MI weekly selection #118


Why racism is not backed by science

As we gather more information about the genomes of more people a conclusion seems more and more evident: there is not such thing as race.

The Guardian

Bright spots seen on Ceres

Bright spots seen on the surface of dwarf planet Ceres in photos taken by the approaching Dawn space probe are puzzling scientists. “Ceres’ bright spot can now be seen to have a companion of lesser brightness, but apparently in the same basin. This may be pointing to a volcano-like origin of the spots, but we will have to wait for better resolution before we can make such geologic interpretations,” said Dawn Mission principal investigator Chris Russell. The probe is getting closer to Ceres, and will eventually be able to give researchers more information about the dwarf planet.


Modified bacteria used to snag palladium from exhaust

A modified version of a bacterium has been used to capture palladium released into the air through exhaust fumes. First, E. coli is adapted to produce a biomolecule, which is the key component of this adsorbent and has two major functions; one to capture palladium; the other to help rapidly remove the metal from the environment. Once the E. coli produces enough biomolecules, the cells are broken down via sonication. Cellulose is then added to the crude cell lysate and the biomolecule self-assembles onto the cellulose to form the adsorbent.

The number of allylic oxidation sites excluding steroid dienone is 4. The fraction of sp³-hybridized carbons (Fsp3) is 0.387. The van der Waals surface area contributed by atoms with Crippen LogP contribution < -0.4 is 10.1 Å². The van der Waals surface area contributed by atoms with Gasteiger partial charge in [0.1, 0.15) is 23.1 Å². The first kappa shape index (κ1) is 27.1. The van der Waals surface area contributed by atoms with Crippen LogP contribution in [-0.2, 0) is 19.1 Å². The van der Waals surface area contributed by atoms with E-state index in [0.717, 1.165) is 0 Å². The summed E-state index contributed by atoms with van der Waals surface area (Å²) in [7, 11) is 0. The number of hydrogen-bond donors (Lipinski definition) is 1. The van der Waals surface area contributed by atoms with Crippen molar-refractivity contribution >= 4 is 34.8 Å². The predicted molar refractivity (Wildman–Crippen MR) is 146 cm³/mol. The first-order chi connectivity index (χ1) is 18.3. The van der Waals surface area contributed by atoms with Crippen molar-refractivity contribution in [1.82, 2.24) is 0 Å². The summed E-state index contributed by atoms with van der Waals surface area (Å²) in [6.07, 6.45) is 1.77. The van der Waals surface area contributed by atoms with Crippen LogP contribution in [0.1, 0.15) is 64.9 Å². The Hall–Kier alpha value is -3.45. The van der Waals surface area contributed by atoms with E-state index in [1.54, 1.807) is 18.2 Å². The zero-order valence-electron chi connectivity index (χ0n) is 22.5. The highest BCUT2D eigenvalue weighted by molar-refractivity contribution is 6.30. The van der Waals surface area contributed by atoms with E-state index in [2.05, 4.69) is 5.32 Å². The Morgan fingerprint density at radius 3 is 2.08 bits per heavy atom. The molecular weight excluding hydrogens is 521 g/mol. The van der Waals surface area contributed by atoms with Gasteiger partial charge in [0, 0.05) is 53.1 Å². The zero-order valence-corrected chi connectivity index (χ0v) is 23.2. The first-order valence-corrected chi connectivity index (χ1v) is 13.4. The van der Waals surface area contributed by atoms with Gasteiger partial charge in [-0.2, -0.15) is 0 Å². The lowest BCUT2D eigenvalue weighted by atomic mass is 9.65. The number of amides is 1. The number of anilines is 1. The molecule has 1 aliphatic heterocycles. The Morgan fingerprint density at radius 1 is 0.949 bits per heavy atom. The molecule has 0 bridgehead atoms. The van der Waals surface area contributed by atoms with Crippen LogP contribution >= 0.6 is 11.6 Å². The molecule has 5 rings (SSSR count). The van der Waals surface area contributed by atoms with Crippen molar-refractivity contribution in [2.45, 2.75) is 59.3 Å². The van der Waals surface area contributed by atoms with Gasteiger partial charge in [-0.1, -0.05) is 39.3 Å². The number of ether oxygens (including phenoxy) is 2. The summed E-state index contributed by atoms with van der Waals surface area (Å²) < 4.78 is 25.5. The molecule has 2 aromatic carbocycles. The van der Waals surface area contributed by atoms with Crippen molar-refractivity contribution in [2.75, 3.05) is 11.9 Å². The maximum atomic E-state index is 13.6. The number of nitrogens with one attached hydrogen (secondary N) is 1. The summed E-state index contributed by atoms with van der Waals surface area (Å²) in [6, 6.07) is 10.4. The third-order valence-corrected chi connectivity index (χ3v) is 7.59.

Chemistry World

Ancient reptile’s bite more powerful than Tyrannosaur’s

An ancient ancestor of the caiman that lived in what is now the Amazon 8 million years ago had a bite much stronger than that of a Tyrannosaurus rex. Paleontologists determined that the prehistoric reptile Purussaurus brasiliensis‘ skull and teeth were better structured to snap up prey than T. rex.


False memories may lead bumblebees to new flowers

Bumblebees can be tricked by false memories. Researchers introduced bumblebees to two types of artificial flowers, one yellow and one black-and-white, and noticed that the bees gravitated toward a third flower that was yellow and white, suggesting they merged the memories of the previous flowers into a new one.

New Scientist

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